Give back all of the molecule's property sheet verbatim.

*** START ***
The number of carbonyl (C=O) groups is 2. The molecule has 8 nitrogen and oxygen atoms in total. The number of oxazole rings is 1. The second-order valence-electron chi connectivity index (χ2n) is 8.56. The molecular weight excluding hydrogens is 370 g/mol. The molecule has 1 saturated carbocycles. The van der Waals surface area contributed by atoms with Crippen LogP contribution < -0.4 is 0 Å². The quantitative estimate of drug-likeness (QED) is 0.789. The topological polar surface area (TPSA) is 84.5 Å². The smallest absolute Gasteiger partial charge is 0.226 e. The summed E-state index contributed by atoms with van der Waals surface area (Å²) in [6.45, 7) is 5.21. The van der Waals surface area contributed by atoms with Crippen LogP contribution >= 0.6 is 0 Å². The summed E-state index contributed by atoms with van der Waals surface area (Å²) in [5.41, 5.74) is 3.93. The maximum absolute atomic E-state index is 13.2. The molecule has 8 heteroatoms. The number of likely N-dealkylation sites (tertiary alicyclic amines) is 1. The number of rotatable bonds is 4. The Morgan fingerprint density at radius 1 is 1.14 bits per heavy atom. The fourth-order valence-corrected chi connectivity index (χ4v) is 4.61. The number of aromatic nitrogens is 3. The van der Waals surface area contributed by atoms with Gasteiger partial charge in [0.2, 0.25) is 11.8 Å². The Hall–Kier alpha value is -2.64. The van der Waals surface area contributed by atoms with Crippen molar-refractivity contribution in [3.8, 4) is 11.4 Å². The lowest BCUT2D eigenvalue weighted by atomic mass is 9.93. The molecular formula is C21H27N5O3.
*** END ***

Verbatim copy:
The number of carbonyl (C=O) groups is 2. The molecule has 8 nitrogen and oxygen atoms in total. The number of oxazole rings is 1. The second-order valence-electron chi connectivity index (χ2n) is 8.56. The molecular weight excluding hydrogens is 370 g/mol. The molecule has 1 saturated carbocycles. The van der Waals surface area contributed by atoms with Crippen LogP contribution < -0.4 is 0 Å². The quantitative estimate of drug-likeness (QED) is 0.789. The topological polar surface area (TPSA) is 84.5 Å². The smallest absolute Gasteiger partial charge is 0.226 e. The summed E-state index contributed by atoms with van der Waals surface area (Å²) in [6.45, 7) is 5.21. The van der Waals surface area contributed by atoms with Crippen LogP contribution >= 0.6 is 0 Å². The summed E-state index contributed by atoms with van der Waals surface area (Å²) in [5.41, 5.74) is 3.93. The maximum absolute atomic E-state index is 13.2. The molecule has 8 heteroatoms. The number of likely N-dealkylation sites (tertiary alicyclic amines) is 1. The number of rotatable bonds is 4. The Morgan fingerprint density at radius 1 is 1.14 bits per heavy atom. The fourth-order valence-corrected chi connectivity index (χ4v) is 4.61. The number of aromatic nitrogens is 3. The van der Waals surface area contributed by atoms with Gasteiger partial charge in [0.2, 0.25) is 11.8 Å². The Hall–Kier alpha value is -2.64. The van der Waals surface area contributed by atoms with Crippen molar-refractivity contribution in [3.8, 4) is 11.4 Å². The lowest BCUT2D eigenvalue weighted by atomic mass is 9.93. The molecular formula is C21H27N5O3.